References Adank, P., Evans, B., Stuart-Smith, J. & Scott, S.K. (2009) Comprehension of familiar and unfamiliar native accents under adverse listening conditions, Journal of Experimental Psychology: Human Perception and Performance 35, pp.520-529. Brookshire, R.H. & Nicholas, L.E. (1997) Discourse Comprehension Test (2nd edn.) New Mexico: PICA Programs. Dunton, J., Bruce, C. & Newton, C. (2011) Investigating the impact of unfamiliar speaker accent on auditory comprehension in adults with aphasia, International Journal of Language & Communication Disorders 46(1), pp.63-73. Mahendra, N., Bayles, K.A. & Tomoeda, C.K. (1999) Effect of an unfamiliar accent on the repetition ability of normal elders and individuals with Alzheimers disease, Journal of Medical SpeechLanguage Pathology 7, pp.223230. Nathan, L. & Wells, B. (2001) Can children with speech difficulties process an unfamiliar accent?, Applied Psycholinguistics 22, pp.343361.

So many journals, so little time! Editor Avril Nicoll gives a brief flavour of articles that have got her thinking.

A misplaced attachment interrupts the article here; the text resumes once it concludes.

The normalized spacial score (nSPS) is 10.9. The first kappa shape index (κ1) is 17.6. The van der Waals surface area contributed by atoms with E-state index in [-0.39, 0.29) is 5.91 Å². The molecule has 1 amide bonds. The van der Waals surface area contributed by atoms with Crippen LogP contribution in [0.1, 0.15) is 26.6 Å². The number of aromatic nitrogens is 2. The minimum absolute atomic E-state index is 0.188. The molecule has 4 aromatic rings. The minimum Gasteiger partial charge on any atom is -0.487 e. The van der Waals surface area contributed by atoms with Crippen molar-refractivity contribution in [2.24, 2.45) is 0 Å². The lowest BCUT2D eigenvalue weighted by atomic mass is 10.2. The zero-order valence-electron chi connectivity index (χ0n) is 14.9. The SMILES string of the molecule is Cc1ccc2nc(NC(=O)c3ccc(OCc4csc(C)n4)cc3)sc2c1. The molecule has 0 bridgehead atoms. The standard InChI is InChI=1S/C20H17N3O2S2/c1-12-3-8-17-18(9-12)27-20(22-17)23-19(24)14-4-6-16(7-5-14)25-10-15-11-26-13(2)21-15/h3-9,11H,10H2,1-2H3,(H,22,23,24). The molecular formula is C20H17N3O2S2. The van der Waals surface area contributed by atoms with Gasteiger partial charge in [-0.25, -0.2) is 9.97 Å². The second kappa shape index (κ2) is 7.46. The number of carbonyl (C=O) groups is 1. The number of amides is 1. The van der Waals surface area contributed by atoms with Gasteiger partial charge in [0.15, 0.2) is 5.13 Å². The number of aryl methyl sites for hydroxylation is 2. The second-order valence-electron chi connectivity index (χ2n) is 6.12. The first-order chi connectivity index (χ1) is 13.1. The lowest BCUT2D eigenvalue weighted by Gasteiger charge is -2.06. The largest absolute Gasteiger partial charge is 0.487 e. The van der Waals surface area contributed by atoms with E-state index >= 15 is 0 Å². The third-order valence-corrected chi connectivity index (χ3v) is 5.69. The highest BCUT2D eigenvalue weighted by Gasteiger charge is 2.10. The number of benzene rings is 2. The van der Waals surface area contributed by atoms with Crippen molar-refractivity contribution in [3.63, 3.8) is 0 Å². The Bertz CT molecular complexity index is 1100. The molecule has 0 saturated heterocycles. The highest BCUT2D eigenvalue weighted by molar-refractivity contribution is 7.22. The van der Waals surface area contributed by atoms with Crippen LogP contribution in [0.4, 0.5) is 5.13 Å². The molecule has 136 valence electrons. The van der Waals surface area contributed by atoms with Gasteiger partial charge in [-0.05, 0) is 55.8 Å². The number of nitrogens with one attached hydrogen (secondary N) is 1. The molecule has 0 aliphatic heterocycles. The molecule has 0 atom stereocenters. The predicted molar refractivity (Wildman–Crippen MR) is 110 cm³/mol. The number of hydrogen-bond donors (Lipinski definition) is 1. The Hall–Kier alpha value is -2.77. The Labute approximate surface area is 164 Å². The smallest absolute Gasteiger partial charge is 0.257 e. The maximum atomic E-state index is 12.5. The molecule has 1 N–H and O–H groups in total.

In recent years we have become increasingly aware of laryngopharyngeal reflux, its influence on the voice and the available drug treatment to complement our intervention. Randhawa, Mansuri & Rubins Is dysphonia due to allergic laryngitis being misdiagnosed as laryngopharyngeal reflux? is a timely and well-constructed reminder to keep thinking critically to avoid clients receiving treatment that is inappropriate, ineffective and potentially harmful. The authors note the small sample size of 15 and plan to take their initial results to a full-scale study. As they say, The clinical applicability would be massive, as it would lead to a change in the trend of current practice (p.4). Logopedics Phoniatrics Vocology (2010) 35, pp.1-5 In Imitation therapy for non-verbal toddlers, Gill, Mehta, Fredenburg & Bartlett are to be commended for their patience in conducting a study that took 7 years to get a series of 5 participants, and spanned two editions of the Preschool Language Scale! Thorough information is included about the rationale for the therapy, how it was conducted and the results. These support the authors conclusion that the outcome was encouraging (p.104) and give sufficient detail to enable readers to consider using the approach. It was therefore a real shame to then be told that, Whether the participants in this study eventually produced normal language is unknown at this time (p.106). Child Language Teaching & Therapy (2011) 27(1), pp.97-108 Regular readers will know I am exercised by what can be problematic relationships between speech and language therapists and educational psychologists. I hope McConnellogues Professional roles and responsibilities in meeting the needs of children with speech, language and communication needs: joint working between educational psychologists and speech and language therapists will be read by our profession too. She argues for commissioning of protocols and procedures for interagency working, particularly the sharing of information (p.60), as Ultimately it was concerns about sharing information without prior consent...which prevented the development of a communication system between EPs and SLTs as a result of the current pilot study (p.61). Practical steps for individual professionals are also suggested. Educational Psychology in Practice (2011) 27(1), pp.53-64